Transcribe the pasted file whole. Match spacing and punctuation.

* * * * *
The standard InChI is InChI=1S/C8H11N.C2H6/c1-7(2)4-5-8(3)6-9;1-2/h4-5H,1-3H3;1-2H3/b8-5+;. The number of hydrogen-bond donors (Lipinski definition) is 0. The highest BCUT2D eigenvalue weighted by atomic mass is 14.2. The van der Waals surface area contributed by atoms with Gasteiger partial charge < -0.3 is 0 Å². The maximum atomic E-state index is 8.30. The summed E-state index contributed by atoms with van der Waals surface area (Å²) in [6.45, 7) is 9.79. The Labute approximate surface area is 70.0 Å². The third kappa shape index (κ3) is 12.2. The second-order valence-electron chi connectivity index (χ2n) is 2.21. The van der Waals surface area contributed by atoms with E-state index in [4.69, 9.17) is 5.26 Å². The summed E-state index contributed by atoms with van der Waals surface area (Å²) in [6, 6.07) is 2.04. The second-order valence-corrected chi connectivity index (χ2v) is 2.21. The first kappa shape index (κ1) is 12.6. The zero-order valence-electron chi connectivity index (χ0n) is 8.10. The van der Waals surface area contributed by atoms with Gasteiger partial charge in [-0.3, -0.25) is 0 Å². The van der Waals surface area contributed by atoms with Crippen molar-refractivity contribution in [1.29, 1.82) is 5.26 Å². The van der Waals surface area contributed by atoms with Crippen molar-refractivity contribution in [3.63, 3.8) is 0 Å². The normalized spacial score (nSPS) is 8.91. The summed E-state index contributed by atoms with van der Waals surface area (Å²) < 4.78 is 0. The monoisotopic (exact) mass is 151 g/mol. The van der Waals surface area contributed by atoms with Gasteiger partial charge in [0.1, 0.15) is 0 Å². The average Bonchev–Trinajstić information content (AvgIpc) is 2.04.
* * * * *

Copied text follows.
The standard InChI is InChI=1S/C8H11N.C2H6/c1-7(2)4-5-8(3)6-9;1-2/h4-5H,1-3H3;1-2H3/b8-5+;. The number of hydrogen-bond donors (Lipinski definition) is 0. The highest BCUT2D eigenvalue weighted by atomic mass is 14.2. The van der Waals surface area contributed by atoms with Gasteiger partial charge < -0.3 is 0 Å². The maximum atomic E-state index is 8.30. The summed E-state index contributed by atoms with van der Waals surface area (Å²) in [6.45, 7) is 9.79. The Labute approximate surface area is 70.0 Å². The third kappa shape index (κ3) is 12.2. The second-order valence-electron chi connectivity index (χ2n) is 2.21. The van der Waals surface area contributed by atoms with E-state index in [4.69, 9.17) is 5.26 Å². The summed E-state index contributed by atoms with van der Waals surface area (Å²) in [6, 6.07) is 2.04. The second-order valence-corrected chi connectivity index (χ2v) is 2.21. The first kappa shape index (κ1) is 12.6. The zero-order valence-electron chi connectivity index (χ0n) is 8.10. The van der Waals surface area contributed by atoms with Gasteiger partial charge in [-0.3, -0.25) is 0 Å². The van der Waals surface area contributed by atoms with Crippen molar-refractivity contribution in [1.29, 1.82) is 5.26 Å². The van der Waals surface area contributed by atoms with Crippen molar-refractivity contribution in [3.63, 3.8) is 0 Å². The normalized spacial score (nSPS) is 8.91. The summed E-state index contributed by atoms with van der Waals surface area (Å²) < 4.78 is 0. The monoisotopic (exact) mass is 151 g/mol. The van der Waals surface area contributed by atoms with Gasteiger partial charge in [0.1, 0.15) is 0 Å². The average Bonchev–Trinajstić information content (AvgIpc) is 2.04.